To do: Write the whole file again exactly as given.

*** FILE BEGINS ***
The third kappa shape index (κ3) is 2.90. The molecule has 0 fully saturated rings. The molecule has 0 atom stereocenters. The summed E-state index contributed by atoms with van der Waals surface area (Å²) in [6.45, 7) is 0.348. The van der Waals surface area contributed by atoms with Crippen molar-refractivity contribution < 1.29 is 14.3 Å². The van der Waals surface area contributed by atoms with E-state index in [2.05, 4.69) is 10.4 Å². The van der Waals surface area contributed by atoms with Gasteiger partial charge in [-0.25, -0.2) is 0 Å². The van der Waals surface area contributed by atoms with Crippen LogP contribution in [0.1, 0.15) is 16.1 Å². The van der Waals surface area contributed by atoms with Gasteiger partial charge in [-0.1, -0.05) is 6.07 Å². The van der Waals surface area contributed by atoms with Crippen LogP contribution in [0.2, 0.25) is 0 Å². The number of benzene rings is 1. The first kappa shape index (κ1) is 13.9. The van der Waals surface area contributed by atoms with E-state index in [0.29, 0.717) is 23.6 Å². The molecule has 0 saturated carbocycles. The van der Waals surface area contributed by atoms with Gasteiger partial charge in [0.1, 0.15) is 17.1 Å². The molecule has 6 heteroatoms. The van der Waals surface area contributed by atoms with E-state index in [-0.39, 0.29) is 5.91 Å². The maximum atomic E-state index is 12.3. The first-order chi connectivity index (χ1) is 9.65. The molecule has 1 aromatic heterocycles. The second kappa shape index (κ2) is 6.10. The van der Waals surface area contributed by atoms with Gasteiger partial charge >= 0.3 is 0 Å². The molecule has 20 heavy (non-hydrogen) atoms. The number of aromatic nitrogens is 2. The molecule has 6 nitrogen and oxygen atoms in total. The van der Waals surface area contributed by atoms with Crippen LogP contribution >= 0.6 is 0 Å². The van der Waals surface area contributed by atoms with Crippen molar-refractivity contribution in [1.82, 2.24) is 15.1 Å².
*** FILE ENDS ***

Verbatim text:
The third kappa shape index (κ3) is 2.90. The molecule has 0 fully saturated rings. The molecule has 0 atom stereocenters. The summed E-state index contributed by atoms with van der Waals surface area (Å²) in [6.45, 7) is 0.348. The van der Waals surface area contributed by atoms with Crippen molar-refractivity contribution < 1.29 is 14.3 Å². The van der Waals surface area contributed by atoms with E-state index in [2.05, 4.69) is 10.4 Å². The van der Waals surface area contributed by atoms with Gasteiger partial charge in [-0.25, -0.2) is 0 Å². The van der Waals surface area contributed by atoms with Crippen LogP contribution in [0.1, 0.15) is 16.1 Å². The van der Waals surface area contributed by atoms with Gasteiger partial charge in [-0.1, -0.05) is 6.07 Å². The van der Waals surface area contributed by atoms with Crippen LogP contribution in [0.2, 0.25) is 0 Å². The number of benzene rings is 1. The first kappa shape index (κ1) is 13.9. The van der Waals surface area contributed by atoms with E-state index in [0.29, 0.717) is 23.6 Å². The molecule has 0 saturated carbocycles. The van der Waals surface area contributed by atoms with Gasteiger partial charge in [0.1, 0.15) is 17.1 Å². The molecule has 6 heteroatoms. The van der Waals surface area contributed by atoms with E-state index in [-0.39, 0.29) is 5.91 Å². The maximum atomic E-state index is 12.3. The first-order chi connectivity index (χ1) is 9.65. The molecule has 1 aromatic heterocycles. The second kappa shape index (κ2) is 6.10. The van der Waals surface area contributed by atoms with Gasteiger partial charge >= 0.3 is 0 Å². The molecule has 20 heavy (non-hydrogen) atoms. The number of aromatic nitrogens is 2. The molecule has 6 nitrogen and oxygen atoms in total. The van der Waals surface area contributed by atoms with Crippen LogP contribution >= 0.6 is 0 Å². The van der Waals surface area contributed by atoms with Crippen molar-refractivity contribution in [1.82, 2.24) is 15.1 Å².